Los Angeles Stock Exchange Building
1931 – Samuel E. Lunden
618 South Spring Street – map
Quick! What was the first transaction held in the brand new Los Angeles Stock Exchange Building on its first day of business, January 5, 1931?
If you said the transfer of 200 shares of Claude Neon Electrical Products, you win! (Man, if only I had those today...)
What’s the banner’s VS mean?
On December 7, 1899, a group of oil men lead by Wallace Libby Hardison met to organize the Los Angeles Oil Exchange to promote their industry, figure out how to get more investments, and set up a marketplace for related securities. The Exchange’s first trading session was on February 1, 1900, in the Yosemite Building on South Broadway, with seats selling for fifty bucks. At the end of the year, on December 23, the powers-that-be broadened the market’s services and renamed it the Los Angeles Stock Exchange.
The object of the L.A.S.E. was to “furnish Exchange rooms and other facilities for the convenient transaction of their business by its members to maintain high standards of commercial honor and integrity among its members and to promote and inculcate just and equitable principles of trade and business.” Whew!
Twelve-foot tall bronze doors/orange traffic cone.
The Exchange had relocated to half a dozen different locations in the city (including the Buildings Tajo, Hellman, and Chamber of Commerce) when, in early May 1929, the market bought the Strong & Dickinson (formerly Meredith) Building at 618 South Spring for $680,000. Nearby property owners wanted the Exchange on their block so much they collected $300,000 among themselves and handed it over to the Exchange as incentive to be their neighbor. Here’s a picture, courtesy of the CA State Library, of the old Strong and Dickinson Building which at that time housed several businesses, including some Western Union offices, a tailor, a hat-cleaners, a barber, and Mrs Elizabeth Sellheimer’s cigar shop:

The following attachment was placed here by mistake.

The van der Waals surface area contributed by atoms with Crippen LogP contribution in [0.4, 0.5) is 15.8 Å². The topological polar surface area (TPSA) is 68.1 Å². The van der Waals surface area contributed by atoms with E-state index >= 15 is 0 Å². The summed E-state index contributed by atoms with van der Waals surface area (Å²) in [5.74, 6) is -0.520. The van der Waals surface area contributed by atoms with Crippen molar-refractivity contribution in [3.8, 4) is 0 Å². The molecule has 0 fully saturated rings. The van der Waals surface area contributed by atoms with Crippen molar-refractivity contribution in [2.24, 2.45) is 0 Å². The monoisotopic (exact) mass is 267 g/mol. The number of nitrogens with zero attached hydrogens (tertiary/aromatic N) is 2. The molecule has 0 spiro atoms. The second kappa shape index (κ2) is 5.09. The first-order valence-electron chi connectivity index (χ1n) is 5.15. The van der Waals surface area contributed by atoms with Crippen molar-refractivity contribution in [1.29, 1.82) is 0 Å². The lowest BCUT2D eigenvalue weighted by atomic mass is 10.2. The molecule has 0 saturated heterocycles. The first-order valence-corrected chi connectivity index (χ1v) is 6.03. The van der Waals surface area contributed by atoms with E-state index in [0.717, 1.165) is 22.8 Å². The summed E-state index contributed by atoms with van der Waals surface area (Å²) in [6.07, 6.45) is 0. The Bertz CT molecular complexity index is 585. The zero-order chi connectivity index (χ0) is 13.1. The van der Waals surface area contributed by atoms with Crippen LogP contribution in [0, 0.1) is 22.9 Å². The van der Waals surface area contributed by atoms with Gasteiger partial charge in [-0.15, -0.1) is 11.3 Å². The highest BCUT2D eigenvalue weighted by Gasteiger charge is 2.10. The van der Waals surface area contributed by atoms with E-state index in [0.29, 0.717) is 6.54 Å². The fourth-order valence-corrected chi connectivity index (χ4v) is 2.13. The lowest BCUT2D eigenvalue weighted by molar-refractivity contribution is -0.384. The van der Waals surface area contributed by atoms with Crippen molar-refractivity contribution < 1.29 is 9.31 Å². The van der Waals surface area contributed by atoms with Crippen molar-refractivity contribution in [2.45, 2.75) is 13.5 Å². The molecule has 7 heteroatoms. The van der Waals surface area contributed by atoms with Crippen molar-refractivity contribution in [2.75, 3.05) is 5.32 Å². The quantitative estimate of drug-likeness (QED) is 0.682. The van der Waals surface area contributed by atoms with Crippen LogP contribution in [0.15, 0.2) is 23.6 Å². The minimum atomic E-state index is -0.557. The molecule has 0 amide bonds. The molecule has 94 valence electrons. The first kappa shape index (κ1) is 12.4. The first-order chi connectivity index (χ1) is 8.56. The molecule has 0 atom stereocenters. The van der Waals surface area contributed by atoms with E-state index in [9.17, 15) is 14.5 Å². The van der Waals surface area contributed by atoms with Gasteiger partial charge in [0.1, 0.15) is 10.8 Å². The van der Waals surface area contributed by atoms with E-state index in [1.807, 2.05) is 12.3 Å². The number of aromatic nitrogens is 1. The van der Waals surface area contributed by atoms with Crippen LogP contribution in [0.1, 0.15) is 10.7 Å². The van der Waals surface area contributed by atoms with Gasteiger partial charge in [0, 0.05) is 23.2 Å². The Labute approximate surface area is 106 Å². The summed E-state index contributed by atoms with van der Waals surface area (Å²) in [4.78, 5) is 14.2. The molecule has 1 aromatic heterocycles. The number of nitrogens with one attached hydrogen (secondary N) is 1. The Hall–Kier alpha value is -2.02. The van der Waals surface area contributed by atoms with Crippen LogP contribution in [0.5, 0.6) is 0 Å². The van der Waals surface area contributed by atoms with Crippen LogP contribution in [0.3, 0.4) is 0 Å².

(More on the building site: during the Civil War, the L.A. City Council voted to give the land to Ozra W. Childs as payment for the construction of an irrigation ditch.)
The architect for the future landmark was Samuel E. Lunden. (I know this all seems like ancient history now, but Lunden, born in Chicago and raised in Pasadena, died relatively recently, in 1995, at the age of 97). Donald and John Parkinson were consulting architects, and Roger Hayward, Lunden’s future partner, gets the assist. While the Exchange’s board wanted a neo-classical design like that of the New York Stock Exchange, Lunden felt that look out of date, so they agreed to more of an Art Deco design. The project’s general contractor was the P.J. Walker Company. And talk about good timing: ground-breaking was held October 21, 1929, just three days before Black Thursday.